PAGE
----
The Kitchen Isn’t The Feminist Thriller We Need

(L-R) TIFFANY HADDISH as Ruby, MELISSA McCARTHY as Kathy and ELISABETH MOSS as Claire in New Line Cinema’s mob drama “The Kitchen,” a Warner Bros. Pictures release.

The Kitchen is about a trio of wives who take over protecting the neighborhood while their husbands are serving time in jail.

Oscar-nominated screenwriter Andrea Berloff adapts Ollie Masters and Ming Doyle’s comic book series for the big screen.  I really wish that I could say that The Kitchen is a good film but it fails along the way.  The whole women-take-revenge plot was done so much better in Steve McQueen’s criminally underrated Widows.  Where the women in Widows focus on a heist, the women of this film protect the neighborhood in Hell’s Kitchen.  The fact that the film isn’t better is a true shame because there are so few female-driven mob films.  That said, I do give Berloff the credit for shepherding the project.

The Irish mafia runs Hell’s Kitchen, running the course of 20 blocks between 8th Avenue and the Hudson.  They offer protection in exchange for money.  The film starts when a trio of men, Jimmy (Brian d’Arcy James), Kevin (James Badge Dale), and Rob (Jeremy Bobb) are taking out a hit only to get caught by the FBI.  While the husbands sit in jail, the Irish mafia leave their wives out to dry.  No money for food or rent is obviously going to be terrible business.  Meanwhile, Kathy Brennan (Melissa McCarthy), Ruby O’Carroll (Tiffany Haddish), and Claire Walsh (Elisabeth Moss) decide to take over the neighborhood.  They get some help from a hitman, Gabriel O’Malley (Domhnall Gleeson).  It is not a surprise to say that things get very bloody.  Thankfully, the film doesn’t let us see the worst of the violent images but there may be a cringe-inducing moment or two.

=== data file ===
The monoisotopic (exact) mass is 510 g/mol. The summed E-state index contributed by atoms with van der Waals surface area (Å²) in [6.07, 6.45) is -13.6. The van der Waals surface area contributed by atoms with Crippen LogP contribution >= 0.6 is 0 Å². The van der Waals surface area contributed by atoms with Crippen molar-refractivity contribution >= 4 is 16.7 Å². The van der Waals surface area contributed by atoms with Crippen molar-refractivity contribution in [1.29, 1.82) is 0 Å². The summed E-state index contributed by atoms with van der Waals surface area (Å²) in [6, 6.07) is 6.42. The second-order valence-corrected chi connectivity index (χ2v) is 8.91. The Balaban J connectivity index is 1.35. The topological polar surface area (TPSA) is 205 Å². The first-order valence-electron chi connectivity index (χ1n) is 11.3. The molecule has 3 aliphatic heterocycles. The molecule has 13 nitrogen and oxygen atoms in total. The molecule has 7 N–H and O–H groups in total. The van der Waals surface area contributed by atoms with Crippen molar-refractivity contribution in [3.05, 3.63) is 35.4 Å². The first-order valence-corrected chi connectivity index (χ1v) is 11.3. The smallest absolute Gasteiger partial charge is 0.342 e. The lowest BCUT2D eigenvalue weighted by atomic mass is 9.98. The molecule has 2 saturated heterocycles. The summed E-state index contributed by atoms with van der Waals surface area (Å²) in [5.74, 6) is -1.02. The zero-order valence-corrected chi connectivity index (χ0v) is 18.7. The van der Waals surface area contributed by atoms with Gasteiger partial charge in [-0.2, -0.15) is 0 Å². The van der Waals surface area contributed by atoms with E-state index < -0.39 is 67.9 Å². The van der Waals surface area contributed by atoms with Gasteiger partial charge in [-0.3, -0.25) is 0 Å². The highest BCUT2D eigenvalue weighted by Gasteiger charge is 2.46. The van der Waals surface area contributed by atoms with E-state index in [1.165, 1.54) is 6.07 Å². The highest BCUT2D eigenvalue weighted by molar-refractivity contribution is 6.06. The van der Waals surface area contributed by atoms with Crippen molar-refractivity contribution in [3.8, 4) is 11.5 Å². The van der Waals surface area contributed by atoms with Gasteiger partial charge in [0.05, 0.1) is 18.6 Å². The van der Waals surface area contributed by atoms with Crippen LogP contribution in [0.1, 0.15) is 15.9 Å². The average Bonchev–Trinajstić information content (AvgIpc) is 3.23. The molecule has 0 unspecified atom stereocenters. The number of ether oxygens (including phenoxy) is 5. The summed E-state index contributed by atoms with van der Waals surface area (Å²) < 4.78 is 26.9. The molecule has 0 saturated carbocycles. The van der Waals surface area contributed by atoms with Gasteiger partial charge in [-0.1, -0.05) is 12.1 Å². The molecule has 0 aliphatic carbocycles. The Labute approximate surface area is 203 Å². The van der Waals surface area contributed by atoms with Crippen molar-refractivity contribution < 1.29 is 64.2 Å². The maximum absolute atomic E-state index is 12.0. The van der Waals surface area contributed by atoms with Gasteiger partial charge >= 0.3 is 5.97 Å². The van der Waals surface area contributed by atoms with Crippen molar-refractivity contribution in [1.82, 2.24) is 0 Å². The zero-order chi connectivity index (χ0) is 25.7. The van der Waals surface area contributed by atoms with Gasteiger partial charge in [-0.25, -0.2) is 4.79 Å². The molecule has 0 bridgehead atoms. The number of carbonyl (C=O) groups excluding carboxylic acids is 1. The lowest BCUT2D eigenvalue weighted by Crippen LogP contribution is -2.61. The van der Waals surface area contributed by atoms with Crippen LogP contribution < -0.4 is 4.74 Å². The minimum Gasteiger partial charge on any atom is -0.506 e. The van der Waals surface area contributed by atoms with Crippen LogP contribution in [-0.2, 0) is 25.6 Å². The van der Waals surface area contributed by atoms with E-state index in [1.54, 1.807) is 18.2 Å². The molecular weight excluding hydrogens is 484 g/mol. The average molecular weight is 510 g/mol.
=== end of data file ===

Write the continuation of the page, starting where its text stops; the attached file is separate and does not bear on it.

While the women take to the streets and bring their own version of change, some of the old guard refuse to let go.  One of them in particular is Ruby’s mother-in-law, Helen O’Carroll (Margo Martindale).  You can always count on her to be rude to Ruby while remaining ever so loyal to Kevin.

One of the few positives of The Kitchen is that viewers to see dramatic turns by McCarthy and Haddish.  It’s really great to see these two play against type.  Moss certainly gets a few shining moments of her own, too.  She’s a talented actress so her performance should come as no surprise.  Margo Martindale is so good in the role of Ruby’s very unlikable mother-in-law.  A few good performances, however, are not enough to save this film.  Not when the criminally underrated (and I won’t stop stressing this) Widows did a similar–although not entirely the same–thing a few months prior and died a slow death at the box office.

Despite the trio of women kicking ass, The Kitchen simply never becomes the feminist thriller that we need it to be.

CAST:  Melissa McCarthy, Tiffany Haddish, Elisabeth Moss, Domhnall Gleeson, James Badge Dale, Brian d’Arcy James, with Margo Martindale, Common, and Bill Camp

Warner Bros. Pictures opens The Kitchen in theaters on August 9, 2019. Grade: 2.5/5

Danielle Solzman

Danielle Solzman is native of Louisville, KY, and holds a BA in Public Relations from Northern Kentucky University and a MA in Media Communications from Webster University. She roots for her beloved Kentucky Wildcats, St. Louis Cardinals, Indianapolis Colts, and Boston Celtics. Living less than a mile away from Wrigley Field in Chicago, she is an active reader (sports/entertainment/history/biographies/select fiction) and involved with the Chicago improv scene. She also sees many movies and reviews them. She has previously written for Redbird Rants, Wildcat Blue Nation, and Hidden Remote/Flicksided. From April 2016 through May 2017, her film reviews can be found on Creators.